Fiction - The Post Office of Doctor Moreau Part Two By Kenton Hall
Previously on The Post Office of Doctor Moreau...
Sandy (tears in her eyes): But, Jonas, I love you.
Jonas (squinting): I know that, Sandy. But you must know this. I can not love anyone. My life is one of danger. Of intrigue. Of brooding handsomely in wine bars.
Sandy (suspiciously): Uh-huh.
Jonas: Yes. I am a lone wolf,
Fiction - The Post Office of Doctor Moreau By Kenton Hall
I was lying on my back - hands tucked neatly behind my head - and staring at the ceiling, where the Visigoths who had decorated the hotel room had utterly neglected to place a slow-moving fan.
Sometimes, a protagonist just can't get an even break.
I mean, I could feel it in my bones. I was about to be summoned on an adventure that would utterly and irrevocably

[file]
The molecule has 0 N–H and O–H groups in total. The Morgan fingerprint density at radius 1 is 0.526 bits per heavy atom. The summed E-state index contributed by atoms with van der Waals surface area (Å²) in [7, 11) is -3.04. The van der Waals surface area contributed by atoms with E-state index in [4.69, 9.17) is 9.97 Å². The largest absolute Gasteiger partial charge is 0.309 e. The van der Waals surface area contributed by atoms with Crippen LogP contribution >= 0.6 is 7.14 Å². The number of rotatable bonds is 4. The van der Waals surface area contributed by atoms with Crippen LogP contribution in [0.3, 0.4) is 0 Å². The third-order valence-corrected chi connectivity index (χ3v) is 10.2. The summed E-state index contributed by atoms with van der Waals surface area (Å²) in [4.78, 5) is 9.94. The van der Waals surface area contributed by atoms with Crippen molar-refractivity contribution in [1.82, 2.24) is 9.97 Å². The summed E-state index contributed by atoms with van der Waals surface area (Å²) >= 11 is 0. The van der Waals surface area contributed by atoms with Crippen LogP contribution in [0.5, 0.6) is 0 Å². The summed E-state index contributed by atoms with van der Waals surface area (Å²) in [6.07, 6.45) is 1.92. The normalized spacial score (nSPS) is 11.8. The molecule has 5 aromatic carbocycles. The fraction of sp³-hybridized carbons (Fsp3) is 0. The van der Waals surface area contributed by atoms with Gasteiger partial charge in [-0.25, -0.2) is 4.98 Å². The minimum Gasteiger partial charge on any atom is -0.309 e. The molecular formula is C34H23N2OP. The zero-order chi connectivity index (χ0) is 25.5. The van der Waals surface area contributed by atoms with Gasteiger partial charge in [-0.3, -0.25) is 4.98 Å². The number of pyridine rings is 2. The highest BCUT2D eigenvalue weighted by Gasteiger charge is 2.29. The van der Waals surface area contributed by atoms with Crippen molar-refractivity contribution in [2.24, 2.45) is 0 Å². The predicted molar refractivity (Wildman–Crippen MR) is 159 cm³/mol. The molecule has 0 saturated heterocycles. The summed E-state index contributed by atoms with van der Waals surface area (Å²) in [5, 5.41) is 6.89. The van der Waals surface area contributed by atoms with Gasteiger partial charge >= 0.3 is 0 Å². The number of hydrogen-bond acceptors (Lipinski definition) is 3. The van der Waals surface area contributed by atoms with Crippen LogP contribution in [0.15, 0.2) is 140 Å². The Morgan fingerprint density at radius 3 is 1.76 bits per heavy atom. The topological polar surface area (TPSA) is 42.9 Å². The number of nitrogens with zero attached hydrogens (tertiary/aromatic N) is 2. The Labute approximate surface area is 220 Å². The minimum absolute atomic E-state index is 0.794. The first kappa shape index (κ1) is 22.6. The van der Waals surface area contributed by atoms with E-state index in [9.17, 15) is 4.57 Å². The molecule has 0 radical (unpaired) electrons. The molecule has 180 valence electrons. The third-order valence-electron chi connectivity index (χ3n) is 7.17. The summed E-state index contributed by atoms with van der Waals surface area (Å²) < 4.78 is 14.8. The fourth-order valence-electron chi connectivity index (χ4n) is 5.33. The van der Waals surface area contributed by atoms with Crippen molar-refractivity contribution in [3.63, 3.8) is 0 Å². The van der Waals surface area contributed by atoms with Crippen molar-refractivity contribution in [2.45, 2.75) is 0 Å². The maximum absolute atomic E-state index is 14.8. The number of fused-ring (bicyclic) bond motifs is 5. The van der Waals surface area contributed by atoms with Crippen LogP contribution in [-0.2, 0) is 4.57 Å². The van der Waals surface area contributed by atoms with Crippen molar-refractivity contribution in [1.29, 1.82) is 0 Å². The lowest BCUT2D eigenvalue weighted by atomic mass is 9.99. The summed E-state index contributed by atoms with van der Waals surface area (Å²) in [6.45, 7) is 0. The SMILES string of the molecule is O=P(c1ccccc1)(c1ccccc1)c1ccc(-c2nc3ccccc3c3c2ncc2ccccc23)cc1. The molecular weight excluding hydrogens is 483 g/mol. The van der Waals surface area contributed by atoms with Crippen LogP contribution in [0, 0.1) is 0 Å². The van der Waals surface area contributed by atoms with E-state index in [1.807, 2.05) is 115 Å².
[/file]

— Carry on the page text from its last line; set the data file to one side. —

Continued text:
Fiction - The Prodigal Son By Joe Hakim
stuck in my room again/ looking up at the blinds/ gaffa-taped shut, keep out the light/ single beam escapes through a gap/ one piece of light concentrating on the wall/ imagine it to be hot like a laser/ imagine the smoke rising up like a spirit/ but it's not there, not there at all/ it's only in my head/ only in my head
Fiction - End Of The Line By Nick Quantrill
This is how it happened...
I was driving down Lowgate. There's got to be a better way than this, I thought to myself. But then I saw her, clinging to a lamppost, holding her hand out as her friend tried to stop her from falling over. I indicated and pulled over; she would do nicely. Her friend bundled her into my car.
No respect for anything, least of all herself, I thought
Fiction - Another Brick In The Wall, Another Man In The Crowd By Steve Rudd
'It doesn't look any different on this side,' the disembodied voice yelled over the void.
'I never said that it would look any different. But I bet it feels different,' ventured an old man's voice on the Eastern side of the wall.
'Not really,' the disembodied voice declared. 'At least not from where I'm standing.'
To some people, the momentous fall of the Berlin Wall signified freedom
Fiction - Off To See The Wild West Show Part 2 Chapter 2 By Frank Beill